April 2009
Volume 50, Issue 13
ARVO Annual Meeting Abstract  |   April 2009
Understanding Drug Gradients in the Human Vitreous Using MRI
Author Affiliations & Notes
  • S. S. Lee
    University of Southern California, Los Angeles, California
    Childrens Hospital Los Angeles, Los Angeles, California
  • H. F. Edelhauser
    Emory University, Atlanta, Georgia
  • P. Sharma
    University of Southern California, Los Angeles, California
  • I. Harutyunyan
    Childrens Hospital Los Angeles, Los Angeles, California
  • D. Z. D'Argenio
    University of Southern California, Los Angeles, California
  • R. A. Moats
    Childrens Hospital Los Angeles, Los Angeles, California
  • Footnotes
    Commercial Relationships  S.S. Lee, None; H.F. Edelhauser, None; P. Sharma, None; I. Harutyunyan, None; D.Z. D'Argenio, None; R.A. Moats, None.
  • Footnotes
    Support  Unrestricted educational gift from Allergan, Inc.
Investigative Ophthalmology & Visual Science April 2009, Vol.50, 5950. doi:
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      S. S. Lee, H. F. Edelhauser, P. Sharma, I. Harutyunyan, D. Z. D'Argenio, R. A. Moats; Understanding Drug Gradients in the Human Vitreous Using MRI. Invest. Ophthalmol. Vis. Sci. 2009;50(13):5950.

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      © ARVO (1962-2015); The Authors (2016-present)

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Purpose: : Drug diffusion gradients have been described to occur in the vitreous humor of a number of animal species. However, there is often hesitation to conclude that this heterogeneous drug dispersion also occurs in the human vitreous because it becomes syneretic as result of disease and age. Furthermore, head and eye movements occur more frequently in humans than in animals, thereby contributing to increased drug dispersion in the human vitreous. To improve our understanding of drug gradients in the human vitreous, ex vivo magnetic resonance imaging (MRI) studies were performed on whole human globes to evaluate drug distribution following simulated eye movement.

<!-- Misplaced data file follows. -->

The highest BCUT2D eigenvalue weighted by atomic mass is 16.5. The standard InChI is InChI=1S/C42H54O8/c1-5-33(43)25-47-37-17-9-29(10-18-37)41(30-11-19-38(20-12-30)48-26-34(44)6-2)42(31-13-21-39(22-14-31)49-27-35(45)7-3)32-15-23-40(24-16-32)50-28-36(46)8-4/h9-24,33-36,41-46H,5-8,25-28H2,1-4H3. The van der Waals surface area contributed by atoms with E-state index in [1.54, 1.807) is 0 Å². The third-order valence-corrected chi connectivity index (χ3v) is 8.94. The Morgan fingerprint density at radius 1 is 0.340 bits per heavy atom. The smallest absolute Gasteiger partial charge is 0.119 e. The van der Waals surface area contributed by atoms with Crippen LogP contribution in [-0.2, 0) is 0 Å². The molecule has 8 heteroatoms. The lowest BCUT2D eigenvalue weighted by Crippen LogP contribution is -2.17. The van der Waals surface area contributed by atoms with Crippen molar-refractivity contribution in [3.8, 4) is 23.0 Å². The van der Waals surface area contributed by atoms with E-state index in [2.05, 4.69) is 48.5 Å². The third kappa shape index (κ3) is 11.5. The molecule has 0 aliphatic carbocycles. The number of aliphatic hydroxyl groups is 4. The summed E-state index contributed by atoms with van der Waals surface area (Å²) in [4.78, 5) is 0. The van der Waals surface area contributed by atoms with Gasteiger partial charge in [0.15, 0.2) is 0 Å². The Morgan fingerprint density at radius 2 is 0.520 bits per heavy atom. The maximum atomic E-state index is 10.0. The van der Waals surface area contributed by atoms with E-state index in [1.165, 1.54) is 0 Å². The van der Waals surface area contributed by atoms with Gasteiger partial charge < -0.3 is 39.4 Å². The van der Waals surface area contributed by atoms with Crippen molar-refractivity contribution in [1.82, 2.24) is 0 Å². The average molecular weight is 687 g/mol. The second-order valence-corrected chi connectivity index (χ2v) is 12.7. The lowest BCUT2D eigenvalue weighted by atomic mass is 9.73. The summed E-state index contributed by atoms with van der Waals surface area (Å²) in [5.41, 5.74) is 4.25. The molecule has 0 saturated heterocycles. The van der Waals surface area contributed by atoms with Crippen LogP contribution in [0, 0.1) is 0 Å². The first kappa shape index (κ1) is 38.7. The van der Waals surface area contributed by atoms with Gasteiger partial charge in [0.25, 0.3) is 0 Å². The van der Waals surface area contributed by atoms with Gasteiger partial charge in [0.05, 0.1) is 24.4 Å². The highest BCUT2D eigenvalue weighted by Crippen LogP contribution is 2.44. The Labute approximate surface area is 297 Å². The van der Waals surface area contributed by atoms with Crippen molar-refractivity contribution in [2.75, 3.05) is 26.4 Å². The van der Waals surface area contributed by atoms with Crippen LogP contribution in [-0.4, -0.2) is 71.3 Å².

Methods: : Fresh (<24 hours post-enucleation) human globes of aged donors (average age 60 years) (Lions Eye Institute, Tampa, FL) each received 1 intravitreal injection of 5 µL of 0.05M Gd-DTPA (Magnevist, Berlex , Inc.) diluted in a crosslinked hyaluronic acid gel. Head and eye movement was simulated by securing the injected eye (n=2) on an orbital shaker at maximum tilt and frequency for 1 hour. Control eyes (n=2) were immediately imaged in a 7-Tesla MRI (Bruker Corp., Billerica, MA). Serial 3-D MRI scans were performed for up to 8 hours for each eye. Signal intensity was measured from the high intensity core and outwards to the periphery of the depot along the center axis of the injection site in 1 plane for each time point. Concentration of Gd-DTPA was estimated from the signal intensity and the slope of the concentration along the measured axis was determined to assess the steepness of the gradient.

Results: : Diffusion gradients were detected at the injection location in both control and movement simulated eyes at all time points imaged. The average steepness of the gradient in control eyes decreased from 3.7E-04 at 0.5 hr to 2.77E-.06 at 5 hr and 1.7E-04 at 2 hr to 1.2E-05 at 5 hr in movement simulated eyes. The gradient intensities of control and movement simulated eyes did not appear to be significantly different.

Conclusions: : Drug diffusion gradients in the vitreous humor appear to persist in the movement-simulated aged human eye up to 8 hours following intravitreal injection. Shortly following intravitreal injection, drug is concentrated near the injection site, suggesting that injection placement within the vitreous may be important to optimize drug exposure to targeted tissues in the eye.

Keywords: vitreous • retina 

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